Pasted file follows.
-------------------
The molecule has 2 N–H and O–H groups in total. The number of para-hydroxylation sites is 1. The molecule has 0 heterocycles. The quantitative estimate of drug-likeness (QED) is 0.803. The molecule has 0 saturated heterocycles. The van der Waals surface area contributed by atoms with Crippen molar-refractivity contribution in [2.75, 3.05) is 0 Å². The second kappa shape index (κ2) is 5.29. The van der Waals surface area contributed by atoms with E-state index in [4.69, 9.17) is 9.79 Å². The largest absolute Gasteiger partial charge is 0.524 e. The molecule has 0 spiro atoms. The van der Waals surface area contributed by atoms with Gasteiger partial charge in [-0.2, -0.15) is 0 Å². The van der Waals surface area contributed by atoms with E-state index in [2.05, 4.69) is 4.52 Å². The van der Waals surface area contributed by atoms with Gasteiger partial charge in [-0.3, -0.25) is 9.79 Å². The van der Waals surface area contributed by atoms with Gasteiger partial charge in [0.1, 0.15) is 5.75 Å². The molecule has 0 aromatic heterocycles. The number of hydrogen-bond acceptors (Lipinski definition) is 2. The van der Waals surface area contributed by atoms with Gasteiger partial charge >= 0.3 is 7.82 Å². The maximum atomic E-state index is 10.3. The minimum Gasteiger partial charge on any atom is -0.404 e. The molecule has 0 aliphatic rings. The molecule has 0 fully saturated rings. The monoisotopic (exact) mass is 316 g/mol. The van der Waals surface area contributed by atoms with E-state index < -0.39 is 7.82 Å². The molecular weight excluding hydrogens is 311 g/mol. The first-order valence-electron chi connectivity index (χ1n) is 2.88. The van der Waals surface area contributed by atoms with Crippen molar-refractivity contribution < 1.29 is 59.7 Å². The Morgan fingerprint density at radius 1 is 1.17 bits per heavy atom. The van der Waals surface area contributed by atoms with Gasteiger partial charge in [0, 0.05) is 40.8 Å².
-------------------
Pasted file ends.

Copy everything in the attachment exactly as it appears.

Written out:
The molecule has 2 N–H and O–H groups in total. The number of para-hydroxylation sites is 1. The molecule has 0 heterocycles. The quantitative estimate of drug-likeness (QED) is 0.803. The molecule has 0 saturated heterocycles. The van der Waals surface area contributed by atoms with Crippen molar-refractivity contribution in [2.75, 3.05) is 0 Å². The second kappa shape index (κ2) is 5.29. The van der Waals surface area contributed by atoms with E-state index in [4.69, 9.17) is 9.79 Å². The largest absolute Gasteiger partial charge is 0.524 e. The molecule has 0 spiro atoms. The van der Waals surface area contributed by atoms with Gasteiger partial charge in [-0.2, -0.15) is 0 Å². The van der Waals surface area contributed by atoms with E-state index in [2.05, 4.69) is 4.52 Å². The van der Waals surface area contributed by atoms with Gasteiger partial charge in [-0.3, -0.25) is 9.79 Å². The van der Waals surface area contributed by atoms with Gasteiger partial charge in [0.1, 0.15) is 5.75 Å². The molecule has 0 aromatic heterocycles. The number of hydrogen-bond acceptors (Lipinski definition) is 2. The van der Waals surface area contributed by atoms with Gasteiger partial charge >= 0.3 is 7.82 Å². The maximum atomic E-state index is 10.3. The minimum Gasteiger partial charge on any atom is -0.404 e. The molecule has 0 aliphatic rings. The molecule has 0 fully saturated rings. The monoisotopic (exact) mass is 316 g/mol. The van der Waals surface area contributed by atoms with E-state index < -0.39 is 7.82 Å². The molecular weight excluding hydrogens is 311 g/mol. The first-order valence-electron chi connectivity index (χ1n) is 2.88. The van der Waals surface area contributed by atoms with Crippen molar-refractivity contribution < 1.29 is 59.7 Å². The Morgan fingerprint density at radius 1 is 1.17 bits per heavy atom. The van der Waals surface area contributed by atoms with Gasteiger partial charge in [0, 0.05) is 40.8 Å².